The power supply is entirely under the control of the rf deck -- specifically the tetrode boards. That's why there is no switch on the front of the power supply cabinet. There is a 3-phase breaker switch on the back panel, but it is out of the way so it can't be accidentally tripped. When it's time to use the amplifier, the blower is turned on at the rf deck along with the filament heater. This starts a 4 minute timer on the tetrode boards. Four minutes later, after the filament is warm, the tetrode board sends an enable signal to the high voltage power supply, which connects 220 VAC to the big transformer primary through two Crydom CX240D5R solid-state relays in the supply cabinet. Click here to look at the inside of the cabinet with the transformers not yet in place. The relays are visible on the right back wall. When the supply is enabled, primary current must pass through two 30 ohm power resistors located adjacent to the relays. A second delay circuit, implemented with a 555-timer on the small circuit board in the lower left, keeps the power resistors inline for about 10 seconds. This is a step-start to limit the initial current surge into the discharged filter capacitor, thereby easing the jolt to the transformer. After this delay, a small low-power relay (blue cube on circuit board) activates a large DPDT relay (center left), which bypasses the power resistors to connect 220 VAC directly to the main supply transformer. At this point, the tube is ready to make power. Note the circular fan (upper left) that begins moving air through the cabinet when the transformer primary goes hot.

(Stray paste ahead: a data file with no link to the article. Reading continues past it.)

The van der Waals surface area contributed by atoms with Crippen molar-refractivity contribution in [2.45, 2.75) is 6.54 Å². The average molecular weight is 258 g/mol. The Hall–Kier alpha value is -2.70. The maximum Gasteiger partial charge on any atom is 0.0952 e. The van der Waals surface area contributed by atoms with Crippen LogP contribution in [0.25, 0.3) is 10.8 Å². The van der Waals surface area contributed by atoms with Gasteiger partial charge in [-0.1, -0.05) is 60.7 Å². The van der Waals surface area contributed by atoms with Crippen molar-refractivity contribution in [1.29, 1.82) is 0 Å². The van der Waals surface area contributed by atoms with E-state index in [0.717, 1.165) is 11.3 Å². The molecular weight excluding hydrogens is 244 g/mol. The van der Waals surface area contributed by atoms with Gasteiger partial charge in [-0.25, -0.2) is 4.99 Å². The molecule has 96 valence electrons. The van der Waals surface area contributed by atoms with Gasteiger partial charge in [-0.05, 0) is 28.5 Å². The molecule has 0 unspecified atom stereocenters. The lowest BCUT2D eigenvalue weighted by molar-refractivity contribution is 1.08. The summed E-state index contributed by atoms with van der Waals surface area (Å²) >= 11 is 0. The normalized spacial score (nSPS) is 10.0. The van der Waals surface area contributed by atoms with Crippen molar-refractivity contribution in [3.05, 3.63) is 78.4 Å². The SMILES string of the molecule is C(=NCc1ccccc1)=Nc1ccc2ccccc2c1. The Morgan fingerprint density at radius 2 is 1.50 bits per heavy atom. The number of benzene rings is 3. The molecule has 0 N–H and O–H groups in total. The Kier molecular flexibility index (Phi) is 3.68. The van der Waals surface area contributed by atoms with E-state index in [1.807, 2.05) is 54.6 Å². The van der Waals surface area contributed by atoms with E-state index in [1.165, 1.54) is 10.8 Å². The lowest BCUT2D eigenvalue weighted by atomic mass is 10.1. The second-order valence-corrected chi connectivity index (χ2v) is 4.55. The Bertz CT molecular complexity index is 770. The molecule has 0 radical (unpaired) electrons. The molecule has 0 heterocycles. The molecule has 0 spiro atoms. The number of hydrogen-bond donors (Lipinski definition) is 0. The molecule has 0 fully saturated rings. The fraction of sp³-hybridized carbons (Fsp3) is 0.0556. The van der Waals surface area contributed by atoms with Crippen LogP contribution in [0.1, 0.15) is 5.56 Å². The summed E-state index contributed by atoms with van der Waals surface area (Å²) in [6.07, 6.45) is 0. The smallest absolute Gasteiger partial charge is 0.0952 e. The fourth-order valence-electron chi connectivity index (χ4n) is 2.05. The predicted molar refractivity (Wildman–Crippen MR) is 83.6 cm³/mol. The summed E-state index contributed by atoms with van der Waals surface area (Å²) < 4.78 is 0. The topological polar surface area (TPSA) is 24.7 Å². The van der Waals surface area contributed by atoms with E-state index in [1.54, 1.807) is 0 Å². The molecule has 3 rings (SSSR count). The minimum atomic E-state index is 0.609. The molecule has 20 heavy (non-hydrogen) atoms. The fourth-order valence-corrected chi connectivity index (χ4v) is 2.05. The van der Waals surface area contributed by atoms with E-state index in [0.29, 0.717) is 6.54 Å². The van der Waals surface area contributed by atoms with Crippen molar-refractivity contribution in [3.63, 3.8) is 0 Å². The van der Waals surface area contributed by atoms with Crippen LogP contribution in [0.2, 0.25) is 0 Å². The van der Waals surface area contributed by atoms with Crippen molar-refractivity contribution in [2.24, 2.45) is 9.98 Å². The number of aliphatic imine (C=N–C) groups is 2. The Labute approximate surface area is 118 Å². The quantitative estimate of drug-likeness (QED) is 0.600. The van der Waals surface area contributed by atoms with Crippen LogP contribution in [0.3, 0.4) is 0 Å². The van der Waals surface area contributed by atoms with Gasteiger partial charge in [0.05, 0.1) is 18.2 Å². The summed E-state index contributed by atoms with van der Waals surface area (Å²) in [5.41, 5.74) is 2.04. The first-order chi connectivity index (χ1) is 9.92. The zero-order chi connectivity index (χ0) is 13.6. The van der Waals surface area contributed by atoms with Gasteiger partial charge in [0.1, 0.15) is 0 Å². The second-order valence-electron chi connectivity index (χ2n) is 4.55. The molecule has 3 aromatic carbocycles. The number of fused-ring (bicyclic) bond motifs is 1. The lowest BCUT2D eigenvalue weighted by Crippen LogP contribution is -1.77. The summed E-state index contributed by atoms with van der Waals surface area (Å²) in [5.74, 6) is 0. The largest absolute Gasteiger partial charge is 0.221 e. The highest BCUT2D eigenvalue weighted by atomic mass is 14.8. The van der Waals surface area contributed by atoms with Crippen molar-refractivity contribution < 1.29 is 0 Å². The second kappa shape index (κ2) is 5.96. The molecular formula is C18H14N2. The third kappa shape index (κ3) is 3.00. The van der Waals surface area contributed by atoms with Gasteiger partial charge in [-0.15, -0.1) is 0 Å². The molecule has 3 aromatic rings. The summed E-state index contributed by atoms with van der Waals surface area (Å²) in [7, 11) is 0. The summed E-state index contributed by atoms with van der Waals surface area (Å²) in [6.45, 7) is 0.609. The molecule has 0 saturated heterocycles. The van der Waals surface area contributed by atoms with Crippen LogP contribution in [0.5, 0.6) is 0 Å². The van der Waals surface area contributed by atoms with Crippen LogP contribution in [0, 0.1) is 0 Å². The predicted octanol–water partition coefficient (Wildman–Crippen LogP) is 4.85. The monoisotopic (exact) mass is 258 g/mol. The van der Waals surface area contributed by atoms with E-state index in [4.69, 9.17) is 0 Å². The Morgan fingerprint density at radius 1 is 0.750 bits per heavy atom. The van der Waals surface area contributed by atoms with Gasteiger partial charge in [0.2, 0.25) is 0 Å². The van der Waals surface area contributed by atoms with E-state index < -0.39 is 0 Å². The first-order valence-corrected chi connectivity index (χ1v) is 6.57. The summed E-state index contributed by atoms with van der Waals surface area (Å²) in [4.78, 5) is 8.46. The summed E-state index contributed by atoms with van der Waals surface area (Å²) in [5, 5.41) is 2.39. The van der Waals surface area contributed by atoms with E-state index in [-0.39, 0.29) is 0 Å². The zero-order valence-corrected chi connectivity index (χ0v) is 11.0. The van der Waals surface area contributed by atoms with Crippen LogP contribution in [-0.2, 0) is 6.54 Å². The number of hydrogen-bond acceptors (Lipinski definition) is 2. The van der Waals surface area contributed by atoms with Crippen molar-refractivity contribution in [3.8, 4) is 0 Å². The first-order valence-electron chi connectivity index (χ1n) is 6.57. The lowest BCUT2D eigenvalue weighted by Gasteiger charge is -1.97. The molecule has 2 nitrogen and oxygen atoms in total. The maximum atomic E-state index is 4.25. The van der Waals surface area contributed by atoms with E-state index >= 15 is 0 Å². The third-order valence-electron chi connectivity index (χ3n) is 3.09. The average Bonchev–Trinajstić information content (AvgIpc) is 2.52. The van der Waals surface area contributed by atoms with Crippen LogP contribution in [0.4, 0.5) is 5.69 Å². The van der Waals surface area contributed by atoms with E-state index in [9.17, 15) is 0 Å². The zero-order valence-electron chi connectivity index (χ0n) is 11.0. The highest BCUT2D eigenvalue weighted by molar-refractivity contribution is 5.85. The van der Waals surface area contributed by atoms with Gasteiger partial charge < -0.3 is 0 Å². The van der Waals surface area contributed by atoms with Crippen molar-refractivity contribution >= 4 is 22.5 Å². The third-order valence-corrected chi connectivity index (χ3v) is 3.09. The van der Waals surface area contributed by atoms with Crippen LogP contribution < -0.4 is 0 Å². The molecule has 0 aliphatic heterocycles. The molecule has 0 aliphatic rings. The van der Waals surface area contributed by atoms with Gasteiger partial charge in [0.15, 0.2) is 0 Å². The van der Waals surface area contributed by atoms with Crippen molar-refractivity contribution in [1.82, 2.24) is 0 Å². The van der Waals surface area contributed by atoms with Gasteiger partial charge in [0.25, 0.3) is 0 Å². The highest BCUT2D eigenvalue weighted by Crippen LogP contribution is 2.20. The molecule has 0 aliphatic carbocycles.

For safety, all connections between the rf deck and high-voltage supply are housed in flexible conduit. There are six wires in the conduit as follows: plate in (B+), plate return (B-), single phase 120 VAC (two wires), and the 12 Vdc enable (signal and return at common chassis ground). The conduit connects to a plastic nipple at the blower as can be seen here, with the cover removed to reveal the wiring. The single high voltage B+ line leaves the blower box and continues up to the Millen connector in a second short section of conduit. You can see that the load capacitor tuning knob is uncomfortably close to this line...even though the high voltage line is doubly insulated, I always use extreme care (i.e. I'm nervous) when making adjustments to this capacitor. As a final important safety feature, the rf deck chassis is connected to the power supply chassis and ultimately earth ground of the 220 VAC service line with a robust, low inductance, tinned copper strap. This prevents either chassis from quickly surging to high-voltage potential in the event of an accidental short.

Holes in the power supply enclosure were made using a drill, a nibbling tool, and hand files. This took a lot of time, was hard work, and gave marginal results. It would have been smarter to buy or borrow a chassis punch kit or have a machinist make these holes.

Part I-b: RF deck construction